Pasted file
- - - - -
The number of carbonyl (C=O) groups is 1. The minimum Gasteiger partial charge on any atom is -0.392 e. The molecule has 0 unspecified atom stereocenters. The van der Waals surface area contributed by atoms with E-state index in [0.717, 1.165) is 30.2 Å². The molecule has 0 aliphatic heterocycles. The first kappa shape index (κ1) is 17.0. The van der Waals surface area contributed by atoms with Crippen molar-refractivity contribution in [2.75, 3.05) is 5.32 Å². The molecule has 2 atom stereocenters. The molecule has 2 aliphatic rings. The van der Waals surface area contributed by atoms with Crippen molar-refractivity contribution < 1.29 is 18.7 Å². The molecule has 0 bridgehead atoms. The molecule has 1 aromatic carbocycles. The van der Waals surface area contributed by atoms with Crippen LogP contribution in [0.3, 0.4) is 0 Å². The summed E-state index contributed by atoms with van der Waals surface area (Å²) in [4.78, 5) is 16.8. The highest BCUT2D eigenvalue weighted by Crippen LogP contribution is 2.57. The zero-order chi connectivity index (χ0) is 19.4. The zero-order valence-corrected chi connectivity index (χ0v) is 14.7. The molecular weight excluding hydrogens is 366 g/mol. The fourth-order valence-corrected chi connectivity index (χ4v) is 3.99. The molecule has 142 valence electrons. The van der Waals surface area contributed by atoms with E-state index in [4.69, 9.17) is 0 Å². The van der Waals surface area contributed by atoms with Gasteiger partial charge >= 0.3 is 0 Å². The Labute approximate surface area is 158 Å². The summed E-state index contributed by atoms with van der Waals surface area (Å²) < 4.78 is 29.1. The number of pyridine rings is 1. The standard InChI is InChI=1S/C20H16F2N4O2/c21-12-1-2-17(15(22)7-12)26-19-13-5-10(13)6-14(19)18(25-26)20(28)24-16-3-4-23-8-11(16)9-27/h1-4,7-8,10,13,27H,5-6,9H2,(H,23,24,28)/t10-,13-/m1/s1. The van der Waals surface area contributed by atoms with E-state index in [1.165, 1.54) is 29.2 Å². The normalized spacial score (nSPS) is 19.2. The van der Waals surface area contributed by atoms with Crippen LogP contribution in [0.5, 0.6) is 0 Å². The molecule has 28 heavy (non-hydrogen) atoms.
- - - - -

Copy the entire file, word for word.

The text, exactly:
The number of carbonyl (C=O) groups is 1. The minimum Gasteiger partial charge on any atom is -0.392 e. The molecule has 0 unspecified atom stereocenters. The van der Waals surface area contributed by atoms with E-state index in [0.717, 1.165) is 30.2 Å². The molecule has 0 aliphatic heterocycles. The first kappa shape index (κ1) is 17.0. The van der Waals surface area contributed by atoms with Crippen molar-refractivity contribution in [2.75, 3.05) is 5.32 Å². The molecule has 2 atom stereocenters. The molecule has 2 aliphatic rings. The van der Waals surface area contributed by atoms with Crippen molar-refractivity contribution < 1.29 is 18.7 Å². The molecule has 0 bridgehead atoms. The molecule has 1 aromatic carbocycles. The van der Waals surface area contributed by atoms with Crippen LogP contribution in [0.3, 0.4) is 0 Å². The summed E-state index contributed by atoms with van der Waals surface area (Å²) in [4.78, 5) is 16.8. The highest BCUT2D eigenvalue weighted by Crippen LogP contribution is 2.57. The zero-order chi connectivity index (χ0) is 19.4. The zero-order valence-corrected chi connectivity index (χ0v) is 14.7. The molecular weight excluding hydrogens is 366 g/mol. The fourth-order valence-corrected chi connectivity index (χ4v) is 3.99. The molecule has 142 valence electrons. The van der Waals surface area contributed by atoms with E-state index in [4.69, 9.17) is 0 Å². The van der Waals surface area contributed by atoms with Gasteiger partial charge >= 0.3 is 0 Å². The Labute approximate surface area is 158 Å². The summed E-state index contributed by atoms with van der Waals surface area (Å²) < 4.78 is 29.1. The number of pyridine rings is 1. The standard InChI is InChI=1S/C20H16F2N4O2/c21-12-1-2-17(15(22)7-12)26-19-13-5-10(13)6-14(19)18(25-26)20(28)24-16-3-4-23-8-11(16)9-27/h1-4,7-8,10,13,27H,5-6,9H2,(H,23,24,28)/t10-,13-/m1/s1. The van der Waals surface area contributed by atoms with E-state index in [1.165, 1.54) is 29.2 Å². The normalized spacial score (nSPS) is 19.2. The van der Waals surface area contributed by atoms with Crippen LogP contribution in [0.5, 0.6) is 0 Å². The molecule has 28 heavy (non-hydrogen) atoms.